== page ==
I figure that if the shop has two chairs and two barbers that they try to be busy and they want to get their hair cut during the slow times. I figure that it’s pretty difficult to give yourself a haircut. I also figure that they don’t want to go down the street to get their hair cut. What kind of message would that send if one of their customers saw them getting their hair cut in another barber shop? So, I’d guess that they cut each other’s hair. (You could just ask them where they get their hair cut to confirm.) Now, with that logic in mind, do you want a haircut like George Clooney’s or like Nick Nolte’s?
So, I voted for Nick Nolte because he cut George Clooney’s hair and I want to look like that. (BTW, if you want a haircut like Nolte’s then clearly you want Clooney to cut your hair.)
Here’s the lesson and I’m gonna use me as an example, but you can apply it to any consultant that you know. I can be abrasive with my clients. I can be unbending with my clients. It’s not unusual for a client to be uncomfortable during a coaching session with me. But many of my clients become rock stars and they’re proof that my style works. I remember someone telling me years ago that they didn’t want to learn to sell the way that I did because she didn’t like the way I sold. She shouldn’t have been looking at me. She should have been looking at my clients.
Anyway, remember that I told you that I was only gonna use me as an example. Here’s the deal. When you want to hire somebody to make you better at something, find somebody that you want to be like and ask them who they hired. Then contact that person with the resolve that you will do whatever it takes and hire them even if it hurts or don’t waste your money.

To get better at sales look at your Barber!

OK. I can hear the giggles. The old man has gone off the deep end. He’s started drooling and is ready for the rest home.

Bear with me. Give me 100 words.
Answer this question. You walk into a barber shop and see two barber chairs and two barbers
.
      
One of them looks like George Clooney. The other looks like Nick Nolte.
Which one do you want to cut your hair?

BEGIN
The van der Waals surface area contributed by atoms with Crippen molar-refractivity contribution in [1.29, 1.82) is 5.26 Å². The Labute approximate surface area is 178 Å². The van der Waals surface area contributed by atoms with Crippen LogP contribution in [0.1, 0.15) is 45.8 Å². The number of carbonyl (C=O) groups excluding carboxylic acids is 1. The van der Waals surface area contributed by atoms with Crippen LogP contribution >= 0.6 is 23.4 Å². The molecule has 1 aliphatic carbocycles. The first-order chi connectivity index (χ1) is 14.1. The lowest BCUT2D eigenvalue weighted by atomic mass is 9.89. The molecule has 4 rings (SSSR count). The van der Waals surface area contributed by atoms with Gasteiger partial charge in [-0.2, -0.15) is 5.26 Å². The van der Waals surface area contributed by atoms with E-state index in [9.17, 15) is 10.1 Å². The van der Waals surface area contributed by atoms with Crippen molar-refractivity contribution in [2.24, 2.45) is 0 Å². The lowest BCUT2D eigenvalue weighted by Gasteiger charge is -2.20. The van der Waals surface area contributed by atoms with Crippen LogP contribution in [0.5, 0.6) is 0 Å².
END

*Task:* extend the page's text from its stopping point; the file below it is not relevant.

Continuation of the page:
I’ll vote tomorrow and I’ll explain my vote.

Inbound12 Networking with Rick Roberge

This is another guest post by Don Battis. Truthfully, I almost didn’t publish it because, well I’ll let you figure out why. In his own, unedited words, Don Battis…

The Inbound 12 event was a great opportunity to participate
in “the conversation”- just like we all are trying to do on social media.  Blogging, tweeting, and posting on Facebook
is fine. But for the most part, it is a one-way street in terms of having a
conversation. If nobody comments, replies, Retweets, or likes then we never
know if anyone is listening.  Maybe we’re
just amusing ourselves.

I was excited for the opportunity to meet and talk with some
of the Inbound Marketing thought leaders at Inbound 12. To prepare for the
conference, I made sure to stuff a big handful of business cards into my
pocket, and it was a good thing I did!

After the Opening Day Keynotes, where I got to shake hands
with David Meerman Scott, I set out
with the 2,800 other Inbound Marketers, eager to “work the room” and meet some other
Hubspot converts.  The common thread for
all was to become better marketers so that we could grow our businesses.

Pete Caputa says
in his collaborativegrowth.com blog, “working a room” at an event can be
tough.  It’s hard to introduce yourself
to people and make any kind of meaningful connections.  But walk into a that same room with someone
who is already known and trusted, like Rick